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    After finishing my master’s program in The School of Social Policy and Practice at the University of Pennsylvania, I felt a wave of relief. I had finally finished the schooling process that I was hungry to complete since my first alarm went off on my first day of middle school. I hardly ever found enjoyment in school, despite my successes. Though I’d always excelled throughout my education, I never really felt any sense of pride or accomplishment. Just relief to be done, another task to cross off of the list of things I simply expected myself to do.

    Every day was another day less on the countdown. I guess some days I felt better than others. Regardless, they were days standing in front of me and my pre-determined finish-line. I told myself that once school was over, I would be better able to enjoy the life that school was supposed to have set me up for. Impatience led to relief, and relief led to disillusionment and a longing to finish whatever came next, at the end of my next process.

    I give that synopsis to say this… practice taking pride in whatever your process is. In my own experiences, and in the experiences of my clients, constantly looking forward to the podium will impede your ability to reach it.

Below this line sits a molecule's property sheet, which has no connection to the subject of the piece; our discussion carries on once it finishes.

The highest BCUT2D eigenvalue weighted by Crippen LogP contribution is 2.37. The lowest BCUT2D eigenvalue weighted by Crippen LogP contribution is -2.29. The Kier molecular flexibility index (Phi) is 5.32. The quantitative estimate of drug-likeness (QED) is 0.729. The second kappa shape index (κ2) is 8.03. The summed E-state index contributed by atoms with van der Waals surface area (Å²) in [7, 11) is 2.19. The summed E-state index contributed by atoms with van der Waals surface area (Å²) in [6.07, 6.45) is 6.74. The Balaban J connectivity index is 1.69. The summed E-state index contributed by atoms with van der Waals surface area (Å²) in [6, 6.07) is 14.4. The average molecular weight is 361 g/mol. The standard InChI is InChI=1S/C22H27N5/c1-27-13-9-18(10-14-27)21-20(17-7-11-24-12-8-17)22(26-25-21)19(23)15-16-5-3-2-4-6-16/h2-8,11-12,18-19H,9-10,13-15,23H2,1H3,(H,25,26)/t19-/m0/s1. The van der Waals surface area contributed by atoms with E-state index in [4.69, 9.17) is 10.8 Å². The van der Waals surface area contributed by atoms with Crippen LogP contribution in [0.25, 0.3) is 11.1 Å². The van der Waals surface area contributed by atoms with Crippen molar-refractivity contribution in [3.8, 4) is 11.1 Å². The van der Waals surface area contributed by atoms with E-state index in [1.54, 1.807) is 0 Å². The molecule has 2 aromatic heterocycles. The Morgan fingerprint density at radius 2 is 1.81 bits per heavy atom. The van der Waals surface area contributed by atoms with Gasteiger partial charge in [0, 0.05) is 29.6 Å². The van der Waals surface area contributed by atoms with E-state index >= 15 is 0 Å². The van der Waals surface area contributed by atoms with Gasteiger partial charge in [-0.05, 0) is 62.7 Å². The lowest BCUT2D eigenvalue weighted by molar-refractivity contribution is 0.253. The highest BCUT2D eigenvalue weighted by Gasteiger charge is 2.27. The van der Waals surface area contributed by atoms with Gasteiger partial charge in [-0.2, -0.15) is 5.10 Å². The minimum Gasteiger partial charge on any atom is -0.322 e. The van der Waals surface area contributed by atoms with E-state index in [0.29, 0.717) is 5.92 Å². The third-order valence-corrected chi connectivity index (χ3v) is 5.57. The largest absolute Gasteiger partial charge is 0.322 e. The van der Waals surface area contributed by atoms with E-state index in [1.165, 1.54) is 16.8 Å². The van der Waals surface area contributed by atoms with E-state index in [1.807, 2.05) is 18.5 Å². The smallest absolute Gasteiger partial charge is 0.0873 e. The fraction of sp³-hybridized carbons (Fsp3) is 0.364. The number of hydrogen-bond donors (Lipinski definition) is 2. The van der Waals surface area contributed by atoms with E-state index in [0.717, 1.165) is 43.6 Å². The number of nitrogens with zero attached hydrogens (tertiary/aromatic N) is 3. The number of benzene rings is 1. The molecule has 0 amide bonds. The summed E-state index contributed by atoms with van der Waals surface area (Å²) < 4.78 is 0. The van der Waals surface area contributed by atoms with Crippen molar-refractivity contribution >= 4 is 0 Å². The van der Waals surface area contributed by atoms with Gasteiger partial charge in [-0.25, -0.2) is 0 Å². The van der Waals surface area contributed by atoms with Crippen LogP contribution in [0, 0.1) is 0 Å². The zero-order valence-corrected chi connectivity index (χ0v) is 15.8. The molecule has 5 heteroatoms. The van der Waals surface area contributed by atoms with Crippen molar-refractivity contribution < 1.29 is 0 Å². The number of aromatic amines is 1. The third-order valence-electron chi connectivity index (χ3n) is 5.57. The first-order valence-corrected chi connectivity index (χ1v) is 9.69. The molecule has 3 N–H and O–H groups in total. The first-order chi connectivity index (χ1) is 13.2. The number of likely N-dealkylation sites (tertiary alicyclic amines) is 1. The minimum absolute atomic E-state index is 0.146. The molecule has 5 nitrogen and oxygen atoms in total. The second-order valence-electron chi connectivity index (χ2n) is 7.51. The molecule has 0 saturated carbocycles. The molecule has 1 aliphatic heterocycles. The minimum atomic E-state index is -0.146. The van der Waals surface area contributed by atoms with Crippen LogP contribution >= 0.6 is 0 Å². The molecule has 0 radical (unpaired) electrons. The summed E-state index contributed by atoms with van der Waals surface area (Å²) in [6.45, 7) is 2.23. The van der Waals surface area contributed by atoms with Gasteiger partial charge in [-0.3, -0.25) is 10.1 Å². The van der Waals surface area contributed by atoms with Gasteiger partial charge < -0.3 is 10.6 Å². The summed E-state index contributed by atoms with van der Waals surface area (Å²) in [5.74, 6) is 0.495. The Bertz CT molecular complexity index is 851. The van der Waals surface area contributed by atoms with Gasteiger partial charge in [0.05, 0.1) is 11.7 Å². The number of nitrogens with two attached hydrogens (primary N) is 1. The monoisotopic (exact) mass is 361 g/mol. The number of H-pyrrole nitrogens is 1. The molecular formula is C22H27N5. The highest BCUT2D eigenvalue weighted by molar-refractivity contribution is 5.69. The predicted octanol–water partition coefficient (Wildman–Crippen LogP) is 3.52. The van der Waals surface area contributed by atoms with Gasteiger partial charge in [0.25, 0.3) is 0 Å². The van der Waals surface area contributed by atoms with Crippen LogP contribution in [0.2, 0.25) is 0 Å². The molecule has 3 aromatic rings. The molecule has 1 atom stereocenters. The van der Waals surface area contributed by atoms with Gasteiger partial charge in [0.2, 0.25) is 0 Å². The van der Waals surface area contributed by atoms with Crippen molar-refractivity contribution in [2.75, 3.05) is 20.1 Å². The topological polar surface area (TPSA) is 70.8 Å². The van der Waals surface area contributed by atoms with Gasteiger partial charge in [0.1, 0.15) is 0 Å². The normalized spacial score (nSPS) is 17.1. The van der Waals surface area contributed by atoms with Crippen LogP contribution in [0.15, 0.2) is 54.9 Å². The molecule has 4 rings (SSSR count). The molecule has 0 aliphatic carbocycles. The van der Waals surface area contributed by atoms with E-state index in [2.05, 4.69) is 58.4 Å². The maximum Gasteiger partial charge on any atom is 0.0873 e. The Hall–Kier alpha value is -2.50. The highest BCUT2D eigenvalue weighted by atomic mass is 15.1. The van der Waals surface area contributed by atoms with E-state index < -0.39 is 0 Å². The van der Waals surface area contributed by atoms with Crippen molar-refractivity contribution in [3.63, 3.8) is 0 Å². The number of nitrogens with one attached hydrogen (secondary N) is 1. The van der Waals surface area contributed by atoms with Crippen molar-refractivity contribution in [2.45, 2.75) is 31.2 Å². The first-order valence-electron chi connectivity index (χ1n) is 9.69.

How your negative self-talk keeps you down?

    • In disregarding the work it takes to get there, you disregard the attributes you possess that make reaching you podium possible in the first place.
    • A lack of pride in the process will diminish the positive reinforcement of the achievement.
    • When your desired outcome becomes an expectation, any hindrance or delay in the process becomes viewed as an inherent flaw in yourself.

    In recognizing you are more than your achievements, you allow yourself to better see your inherent strengths. There are parts of yourself that allow for your goals to become reality. When the days themselves become obstacles towards your expectations, you neglect the little victories that encompass each day.

    How can you start practicing taking pride in your process?

    • You can start by acknowledging something you feel you do well each day.
    • You can start to take notice when you feel dysregulated by our perceived lack of progress, and then reflect on how much progress you’ve actually made.
    • In finding even the smallest step in the process to take pride in on a daily basis, you can break patterns of expected behavior, and build acceptance of yourself in the present.
    • Rather than being beholden to your conception of yourself at the finish-line, let you begin to recognize the greatness you demonstrate along the way.